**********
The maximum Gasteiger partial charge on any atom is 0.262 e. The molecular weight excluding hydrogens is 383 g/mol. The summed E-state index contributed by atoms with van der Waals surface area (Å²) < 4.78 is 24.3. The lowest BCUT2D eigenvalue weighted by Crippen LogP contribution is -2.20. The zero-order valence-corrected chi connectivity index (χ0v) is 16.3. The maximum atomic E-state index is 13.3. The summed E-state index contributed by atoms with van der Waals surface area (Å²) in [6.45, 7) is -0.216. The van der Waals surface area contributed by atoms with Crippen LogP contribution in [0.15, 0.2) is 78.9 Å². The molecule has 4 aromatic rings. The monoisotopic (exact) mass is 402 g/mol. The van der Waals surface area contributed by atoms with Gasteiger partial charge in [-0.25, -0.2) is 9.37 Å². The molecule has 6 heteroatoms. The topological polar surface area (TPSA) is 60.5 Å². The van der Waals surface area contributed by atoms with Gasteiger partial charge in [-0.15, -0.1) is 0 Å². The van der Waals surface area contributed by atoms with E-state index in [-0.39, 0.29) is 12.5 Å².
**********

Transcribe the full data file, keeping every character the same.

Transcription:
The maximum Gasteiger partial charge on any atom is 0.262 e. The molecular weight excluding hydrogens is 383 g/mol. The summed E-state index contributed by atoms with van der Waals surface area (Å²) < 4.78 is 24.3. The lowest BCUT2D eigenvalue weighted by Crippen LogP contribution is -2.20. The zero-order valence-corrected chi connectivity index (χ0v) is 16.3. The maximum atomic E-state index is 13.3. The summed E-state index contributed by atoms with van der Waals surface area (Å²) in [6.45, 7) is -0.216. The van der Waals surface area contributed by atoms with Crippen LogP contribution in [0.15, 0.2) is 78.9 Å². The molecule has 4 aromatic rings. The monoisotopic (exact) mass is 402 g/mol. The van der Waals surface area contributed by atoms with Gasteiger partial charge in [-0.25, -0.2) is 9.37 Å². The molecule has 6 heteroatoms. The topological polar surface area (TPSA) is 60.5 Å². The van der Waals surface area contributed by atoms with Gasteiger partial charge in [-0.15, -0.1) is 0 Å². The van der Waals surface area contributed by atoms with E-state index in [-0.39, 0.29) is 12.5 Å².